Marly Youmans (at right in the photo) is a friend, a prolific and gifted writer of poetry and fiction, a blogger, and a neighbor of sorts: she lives and writes in Cooperstown, New York, just a hop of one valley over from where I grew up. I met Marly through qarrtsiluni, where she's been a frequent contributor and also an issue editor. Later this year I'll be publishing her book-length, post-apocalyptic epic poem Thaliad at Phoenicia Publishing. But right now, we're having a conversation about her new novel, "A Death at the White Camellia Orphanage," (Mercer University Press, 2012, The Ferrol Sams Award for Fiction) available for pre-order at real bookstores and online. Here's part 1, below the book cover:
A Death at the White Camellia Orphanage tells of a young boy's travels through the black heart of Depression America and his search for light both metaphorical and real. Writing with a controlled lyrical passion, Marly Youmans has crafted the finest, and the truest period novel I’ve read in years.
In A Death at the White Camellia Orphanage Marly Youmans gives us a beautifully written and exceptionally satisfying novel.Youmans has achieved that rarest of all accomplishments: she has created a flawed hero about which we care. A Death at the White Camellia Orphanageis one of the best books I have read.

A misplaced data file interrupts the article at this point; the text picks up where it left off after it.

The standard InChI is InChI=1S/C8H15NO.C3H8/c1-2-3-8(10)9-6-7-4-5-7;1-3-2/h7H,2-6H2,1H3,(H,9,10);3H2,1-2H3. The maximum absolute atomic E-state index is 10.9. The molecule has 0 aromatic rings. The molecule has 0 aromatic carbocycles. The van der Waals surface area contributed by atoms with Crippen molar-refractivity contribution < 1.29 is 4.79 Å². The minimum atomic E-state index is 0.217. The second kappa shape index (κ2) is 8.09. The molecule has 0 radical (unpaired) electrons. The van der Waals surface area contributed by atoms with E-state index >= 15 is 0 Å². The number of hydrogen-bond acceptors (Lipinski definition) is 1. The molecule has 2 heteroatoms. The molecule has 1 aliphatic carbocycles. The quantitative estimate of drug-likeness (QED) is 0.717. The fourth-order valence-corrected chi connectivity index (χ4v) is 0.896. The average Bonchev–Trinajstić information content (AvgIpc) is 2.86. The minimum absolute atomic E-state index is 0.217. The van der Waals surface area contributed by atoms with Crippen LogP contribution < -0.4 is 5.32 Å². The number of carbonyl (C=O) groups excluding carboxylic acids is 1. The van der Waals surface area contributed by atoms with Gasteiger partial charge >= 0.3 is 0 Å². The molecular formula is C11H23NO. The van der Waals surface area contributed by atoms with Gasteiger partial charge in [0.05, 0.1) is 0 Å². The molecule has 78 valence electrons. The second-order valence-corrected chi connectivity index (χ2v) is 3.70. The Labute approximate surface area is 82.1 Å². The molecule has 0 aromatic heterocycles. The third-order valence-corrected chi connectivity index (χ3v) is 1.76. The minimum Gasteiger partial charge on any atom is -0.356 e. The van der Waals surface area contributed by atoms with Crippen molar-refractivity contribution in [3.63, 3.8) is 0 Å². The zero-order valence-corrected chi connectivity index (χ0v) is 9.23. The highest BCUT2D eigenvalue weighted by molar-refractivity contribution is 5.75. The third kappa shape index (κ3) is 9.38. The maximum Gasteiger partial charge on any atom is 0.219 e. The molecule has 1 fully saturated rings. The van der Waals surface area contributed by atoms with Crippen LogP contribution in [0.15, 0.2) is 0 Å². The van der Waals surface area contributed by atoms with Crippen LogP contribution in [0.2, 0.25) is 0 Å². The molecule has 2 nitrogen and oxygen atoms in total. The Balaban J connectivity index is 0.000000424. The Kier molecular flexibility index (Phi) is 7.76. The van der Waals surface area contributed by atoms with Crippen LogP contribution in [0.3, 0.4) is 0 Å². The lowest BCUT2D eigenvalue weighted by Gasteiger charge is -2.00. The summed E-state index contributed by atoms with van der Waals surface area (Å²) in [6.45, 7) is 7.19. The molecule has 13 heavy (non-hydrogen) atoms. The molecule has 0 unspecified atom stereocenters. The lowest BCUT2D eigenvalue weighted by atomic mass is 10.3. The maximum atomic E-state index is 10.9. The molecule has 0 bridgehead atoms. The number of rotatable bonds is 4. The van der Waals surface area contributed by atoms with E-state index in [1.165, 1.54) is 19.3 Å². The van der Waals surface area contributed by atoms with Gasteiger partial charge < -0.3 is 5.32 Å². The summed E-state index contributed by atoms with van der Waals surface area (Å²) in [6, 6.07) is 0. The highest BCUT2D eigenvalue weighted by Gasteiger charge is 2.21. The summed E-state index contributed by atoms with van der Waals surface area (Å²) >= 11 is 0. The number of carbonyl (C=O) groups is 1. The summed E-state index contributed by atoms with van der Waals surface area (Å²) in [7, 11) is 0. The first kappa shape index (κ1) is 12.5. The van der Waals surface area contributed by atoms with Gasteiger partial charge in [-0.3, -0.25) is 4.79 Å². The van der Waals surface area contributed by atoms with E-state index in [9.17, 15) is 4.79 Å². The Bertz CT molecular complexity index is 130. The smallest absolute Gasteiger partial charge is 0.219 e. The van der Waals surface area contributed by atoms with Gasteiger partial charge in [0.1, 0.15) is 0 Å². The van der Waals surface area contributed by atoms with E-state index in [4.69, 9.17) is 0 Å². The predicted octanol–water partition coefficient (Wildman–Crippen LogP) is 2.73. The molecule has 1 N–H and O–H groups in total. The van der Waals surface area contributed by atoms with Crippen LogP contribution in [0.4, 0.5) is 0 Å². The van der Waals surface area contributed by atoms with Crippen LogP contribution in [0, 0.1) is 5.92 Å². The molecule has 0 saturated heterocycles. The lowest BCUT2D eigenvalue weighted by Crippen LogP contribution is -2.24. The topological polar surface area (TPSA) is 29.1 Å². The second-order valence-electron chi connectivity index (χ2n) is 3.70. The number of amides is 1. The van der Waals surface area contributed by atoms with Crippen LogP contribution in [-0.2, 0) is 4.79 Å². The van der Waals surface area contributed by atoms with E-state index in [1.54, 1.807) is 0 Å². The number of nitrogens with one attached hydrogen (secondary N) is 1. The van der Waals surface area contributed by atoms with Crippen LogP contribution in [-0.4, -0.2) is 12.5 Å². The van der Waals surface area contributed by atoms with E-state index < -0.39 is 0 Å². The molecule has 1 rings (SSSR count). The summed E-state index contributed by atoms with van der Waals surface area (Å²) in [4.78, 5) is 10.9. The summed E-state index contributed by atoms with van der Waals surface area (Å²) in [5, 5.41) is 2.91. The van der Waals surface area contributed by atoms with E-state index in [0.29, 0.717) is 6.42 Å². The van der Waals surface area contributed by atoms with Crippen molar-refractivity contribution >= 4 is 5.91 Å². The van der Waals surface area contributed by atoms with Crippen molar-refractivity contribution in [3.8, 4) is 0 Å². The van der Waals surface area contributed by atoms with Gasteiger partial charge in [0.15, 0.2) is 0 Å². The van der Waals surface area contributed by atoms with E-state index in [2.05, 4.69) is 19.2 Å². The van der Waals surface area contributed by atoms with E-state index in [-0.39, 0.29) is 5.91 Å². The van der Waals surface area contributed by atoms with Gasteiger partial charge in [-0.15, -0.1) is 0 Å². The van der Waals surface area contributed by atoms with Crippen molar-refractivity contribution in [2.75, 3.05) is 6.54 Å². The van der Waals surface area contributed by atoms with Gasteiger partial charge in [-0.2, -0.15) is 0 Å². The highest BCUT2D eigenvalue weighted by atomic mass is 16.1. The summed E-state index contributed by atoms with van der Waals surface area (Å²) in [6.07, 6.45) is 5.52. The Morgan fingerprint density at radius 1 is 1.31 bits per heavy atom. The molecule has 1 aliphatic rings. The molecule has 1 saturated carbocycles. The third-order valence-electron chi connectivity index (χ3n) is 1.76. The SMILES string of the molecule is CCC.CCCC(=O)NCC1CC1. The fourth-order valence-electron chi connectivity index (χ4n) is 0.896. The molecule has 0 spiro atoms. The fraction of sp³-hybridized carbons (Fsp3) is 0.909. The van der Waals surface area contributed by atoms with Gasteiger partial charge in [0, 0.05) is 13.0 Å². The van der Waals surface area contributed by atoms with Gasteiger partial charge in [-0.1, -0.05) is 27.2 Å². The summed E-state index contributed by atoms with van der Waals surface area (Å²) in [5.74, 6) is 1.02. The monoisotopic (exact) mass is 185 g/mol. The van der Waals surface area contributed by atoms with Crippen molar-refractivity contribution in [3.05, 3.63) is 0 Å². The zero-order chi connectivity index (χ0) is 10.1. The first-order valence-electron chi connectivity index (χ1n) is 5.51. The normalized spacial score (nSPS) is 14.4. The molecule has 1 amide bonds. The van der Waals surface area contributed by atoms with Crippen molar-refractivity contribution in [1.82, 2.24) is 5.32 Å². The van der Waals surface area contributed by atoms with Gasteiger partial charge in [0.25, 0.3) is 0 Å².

--Raymond L. Atkins
BETH: Do you do a lot of research to achieve this, or is it based on personal experience?
MARLY: However, I don't usually pillage settings I know because I like to make things up. So I sometimes research elements of a landscape--eucalyptus flowers, for instance, blossoms that I haven't seen in decades. I admit to borrowing the feel of life by an upstate lake like Cooperstown for Pip's northern travels, and a childhood in which we moved every three years definitely informs the book's landscapes. Certain elements that seemed very strange to me when I lived outside the South as a child--clouds of cottonweed seeds, for example--crept in as elements of strangeness around Pip.
The interview concludes tomorrow...